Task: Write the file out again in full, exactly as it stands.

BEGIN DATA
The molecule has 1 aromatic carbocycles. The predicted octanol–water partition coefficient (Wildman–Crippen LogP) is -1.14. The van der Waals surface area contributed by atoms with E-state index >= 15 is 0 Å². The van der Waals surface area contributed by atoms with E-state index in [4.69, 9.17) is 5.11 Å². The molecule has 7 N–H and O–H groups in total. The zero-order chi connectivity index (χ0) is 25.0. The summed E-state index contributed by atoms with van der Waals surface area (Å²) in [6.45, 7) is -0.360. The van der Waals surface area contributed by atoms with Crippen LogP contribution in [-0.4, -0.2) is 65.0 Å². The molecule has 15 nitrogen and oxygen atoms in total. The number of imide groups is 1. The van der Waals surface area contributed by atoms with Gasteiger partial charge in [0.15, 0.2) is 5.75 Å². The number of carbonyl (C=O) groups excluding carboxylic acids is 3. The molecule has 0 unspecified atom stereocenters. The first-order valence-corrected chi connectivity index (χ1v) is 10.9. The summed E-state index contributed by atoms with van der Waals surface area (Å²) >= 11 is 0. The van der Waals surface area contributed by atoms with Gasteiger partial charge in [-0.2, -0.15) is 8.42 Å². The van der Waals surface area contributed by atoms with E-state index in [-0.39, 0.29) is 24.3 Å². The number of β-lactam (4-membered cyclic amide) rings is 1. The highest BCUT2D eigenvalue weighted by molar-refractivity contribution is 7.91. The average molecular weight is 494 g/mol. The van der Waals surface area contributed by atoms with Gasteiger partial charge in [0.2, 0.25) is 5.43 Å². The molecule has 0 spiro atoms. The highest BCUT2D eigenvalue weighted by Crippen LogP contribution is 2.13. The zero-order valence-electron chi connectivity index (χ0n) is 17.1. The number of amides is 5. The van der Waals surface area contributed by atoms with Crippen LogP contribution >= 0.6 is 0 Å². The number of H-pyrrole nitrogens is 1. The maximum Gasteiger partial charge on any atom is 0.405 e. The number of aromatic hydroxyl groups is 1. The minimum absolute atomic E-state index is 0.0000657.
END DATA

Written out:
The molecule has 1 aromatic carbocycles. The predicted octanol–water partition coefficient (Wildman–Crippen LogP) is -1.14. The van der Waals surface area contributed by atoms with E-state index >= 15 is 0 Å². The van der Waals surface area contributed by atoms with E-state index in [4.69, 9.17) is 5.11 Å². The molecule has 7 N–H and O–H groups in total. The zero-order chi connectivity index (χ0) is 25.0. The summed E-state index contributed by atoms with van der Waals surface area (Å²) in [6.45, 7) is -0.360. The van der Waals surface area contributed by atoms with Crippen LogP contribution in [-0.4, -0.2) is 65.0 Å². The molecule has 15 nitrogen and oxygen atoms in total. The number of imide groups is 1. The van der Waals surface area contributed by atoms with Gasteiger partial charge in [0.15, 0.2) is 5.75 Å². The number of carbonyl (C=O) groups excluding carboxylic acids is 3. The molecule has 0 unspecified atom stereocenters. The first-order valence-corrected chi connectivity index (χ1v) is 10.9. The summed E-state index contributed by atoms with van der Waals surface area (Å²) >= 11 is 0. The van der Waals surface area contributed by atoms with Gasteiger partial charge in [-0.2, -0.15) is 8.42 Å². The van der Waals surface area contributed by atoms with E-state index in [-0.39, 0.29) is 24.3 Å². The number of β-lactam (4-membered cyclic amide) rings is 1. The highest BCUT2D eigenvalue weighted by molar-refractivity contribution is 7.91. The average molecular weight is 494 g/mol. The van der Waals surface area contributed by atoms with Gasteiger partial charge in [0.2, 0.25) is 5.43 Å². The molecule has 0 spiro atoms. The highest BCUT2D eigenvalue weighted by Crippen LogP contribution is 2.13. The zero-order valence-electron chi connectivity index (χ0n) is 17.1. The number of amides is 5. The van der Waals surface area contributed by atoms with Crippen LogP contribution >= 0.6 is 0 Å². The number of H-pyrrole nitrogens is 1. The maximum Gasteiger partial charge on any atom is 0.405 e. The number of aromatic hydroxyl groups is 1. The minimum absolute atomic E-state index is 0.0000657.